Periodontal diseases are ongoing infections of the gums that gradually destroy the support of your natural teeth. Periodontal disease affects one or more of the periodontal tissues: alveolar bone, periodontal ligament, cementum, or gingiva. While there are many diseases which affect the tooth-supporting structures, plaque-induced inflammatory lesions make up the majority of periodontal issues and are divided into two categories: gingivitis and periodontitis. While gingivitis, the less serious of the diseases, may never progress into periodontitis, it always precedes periodontitis.
Dental plaque is the primary cause of gingivitis. It adheres to your teeth and below the gum line. Plaque constantly forms on your teeth. Bacteria found in plaque produce toxins or poisons that irritate the gums. Gums may become inflamed, red, swollen, and bleed easily. If this irritation is prolonged, the gums separate from the teeth causing pockets (spaces) to form. Plaque can also harden into a rough, tenacious substance known as calculus (or tartar). Gingivitis progresses into periodontitis, where the supporting gum tissue and bone deteriorates. This can lead to tooth loss and a loss of function.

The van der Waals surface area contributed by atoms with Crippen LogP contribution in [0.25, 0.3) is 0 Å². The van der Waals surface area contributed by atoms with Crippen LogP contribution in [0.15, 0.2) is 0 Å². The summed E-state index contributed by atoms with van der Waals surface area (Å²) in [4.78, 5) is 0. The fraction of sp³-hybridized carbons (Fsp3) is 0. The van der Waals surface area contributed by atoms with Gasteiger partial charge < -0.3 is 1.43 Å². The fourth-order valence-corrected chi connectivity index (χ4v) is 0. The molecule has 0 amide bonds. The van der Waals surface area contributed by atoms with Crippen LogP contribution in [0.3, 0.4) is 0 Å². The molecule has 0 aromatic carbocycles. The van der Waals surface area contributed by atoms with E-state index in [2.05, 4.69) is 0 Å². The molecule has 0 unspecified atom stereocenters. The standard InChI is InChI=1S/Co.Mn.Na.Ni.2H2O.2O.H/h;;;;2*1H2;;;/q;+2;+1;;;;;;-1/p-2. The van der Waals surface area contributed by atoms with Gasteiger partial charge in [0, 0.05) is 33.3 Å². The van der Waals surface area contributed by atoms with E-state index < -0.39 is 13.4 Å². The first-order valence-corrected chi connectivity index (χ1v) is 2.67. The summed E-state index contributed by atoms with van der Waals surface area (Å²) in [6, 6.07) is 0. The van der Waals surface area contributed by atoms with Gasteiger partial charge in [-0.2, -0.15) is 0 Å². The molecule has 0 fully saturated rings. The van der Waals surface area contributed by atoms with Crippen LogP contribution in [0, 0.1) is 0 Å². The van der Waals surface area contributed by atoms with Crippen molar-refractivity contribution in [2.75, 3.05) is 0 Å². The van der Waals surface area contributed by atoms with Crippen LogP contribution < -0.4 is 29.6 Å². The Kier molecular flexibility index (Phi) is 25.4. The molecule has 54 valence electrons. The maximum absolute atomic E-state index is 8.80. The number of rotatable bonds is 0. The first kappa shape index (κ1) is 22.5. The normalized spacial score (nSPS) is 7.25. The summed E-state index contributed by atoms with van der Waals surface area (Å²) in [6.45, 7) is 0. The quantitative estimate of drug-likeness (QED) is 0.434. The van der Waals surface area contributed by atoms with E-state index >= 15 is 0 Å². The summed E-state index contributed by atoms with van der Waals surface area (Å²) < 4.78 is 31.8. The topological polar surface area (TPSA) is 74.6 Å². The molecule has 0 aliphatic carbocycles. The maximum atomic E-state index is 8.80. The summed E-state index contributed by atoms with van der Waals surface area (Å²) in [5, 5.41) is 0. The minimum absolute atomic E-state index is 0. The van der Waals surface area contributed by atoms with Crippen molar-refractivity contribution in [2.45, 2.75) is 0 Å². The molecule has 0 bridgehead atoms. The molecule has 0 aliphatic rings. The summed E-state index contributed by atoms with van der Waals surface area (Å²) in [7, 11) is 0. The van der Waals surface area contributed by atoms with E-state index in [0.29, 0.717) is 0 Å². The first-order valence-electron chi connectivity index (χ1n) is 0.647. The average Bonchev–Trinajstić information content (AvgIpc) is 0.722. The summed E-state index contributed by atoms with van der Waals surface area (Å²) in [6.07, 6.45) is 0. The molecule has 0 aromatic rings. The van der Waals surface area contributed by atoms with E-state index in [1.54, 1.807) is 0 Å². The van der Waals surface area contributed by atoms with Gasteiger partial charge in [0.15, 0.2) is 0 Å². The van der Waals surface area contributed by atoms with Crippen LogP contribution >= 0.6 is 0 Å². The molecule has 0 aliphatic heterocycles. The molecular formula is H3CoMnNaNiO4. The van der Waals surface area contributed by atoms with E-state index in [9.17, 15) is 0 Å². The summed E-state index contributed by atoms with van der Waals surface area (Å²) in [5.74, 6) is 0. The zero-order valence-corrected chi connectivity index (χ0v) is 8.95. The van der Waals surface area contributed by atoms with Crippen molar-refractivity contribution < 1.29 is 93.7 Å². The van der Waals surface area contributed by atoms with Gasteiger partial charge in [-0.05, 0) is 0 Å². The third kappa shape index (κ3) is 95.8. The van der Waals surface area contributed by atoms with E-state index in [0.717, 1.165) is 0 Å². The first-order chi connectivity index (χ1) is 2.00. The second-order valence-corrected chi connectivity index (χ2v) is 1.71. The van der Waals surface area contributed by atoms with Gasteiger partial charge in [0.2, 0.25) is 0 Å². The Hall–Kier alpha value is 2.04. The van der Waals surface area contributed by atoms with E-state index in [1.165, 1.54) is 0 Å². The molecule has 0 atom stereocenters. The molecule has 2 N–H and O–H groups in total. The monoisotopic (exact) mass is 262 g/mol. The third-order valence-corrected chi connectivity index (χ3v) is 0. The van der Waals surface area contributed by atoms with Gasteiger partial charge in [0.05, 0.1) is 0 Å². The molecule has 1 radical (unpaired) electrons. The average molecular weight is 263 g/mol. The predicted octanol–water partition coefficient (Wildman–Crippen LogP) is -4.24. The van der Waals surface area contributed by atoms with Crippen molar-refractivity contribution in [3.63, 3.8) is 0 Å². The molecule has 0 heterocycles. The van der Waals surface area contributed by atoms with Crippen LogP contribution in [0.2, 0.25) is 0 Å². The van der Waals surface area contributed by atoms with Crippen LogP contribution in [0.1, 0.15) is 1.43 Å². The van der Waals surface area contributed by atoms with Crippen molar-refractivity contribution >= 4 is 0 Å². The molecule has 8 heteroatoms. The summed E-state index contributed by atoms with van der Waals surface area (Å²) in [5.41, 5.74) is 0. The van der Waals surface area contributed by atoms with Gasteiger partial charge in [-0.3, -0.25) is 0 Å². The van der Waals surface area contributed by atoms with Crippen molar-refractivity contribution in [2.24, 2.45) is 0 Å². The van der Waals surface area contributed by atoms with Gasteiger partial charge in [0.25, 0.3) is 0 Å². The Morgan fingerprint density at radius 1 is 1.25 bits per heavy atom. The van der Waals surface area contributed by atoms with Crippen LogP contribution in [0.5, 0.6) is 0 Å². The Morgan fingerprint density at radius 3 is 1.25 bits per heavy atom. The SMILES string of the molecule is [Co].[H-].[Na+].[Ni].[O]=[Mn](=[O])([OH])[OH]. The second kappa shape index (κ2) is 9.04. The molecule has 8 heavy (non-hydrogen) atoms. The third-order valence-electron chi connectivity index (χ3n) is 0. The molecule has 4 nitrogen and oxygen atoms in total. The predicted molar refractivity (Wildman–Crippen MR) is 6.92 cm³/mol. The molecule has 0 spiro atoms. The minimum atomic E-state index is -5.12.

You should see a periodontist if:
Experience bleeding with brushing or flossing
Bad breath – this can be a sign of periodontal disease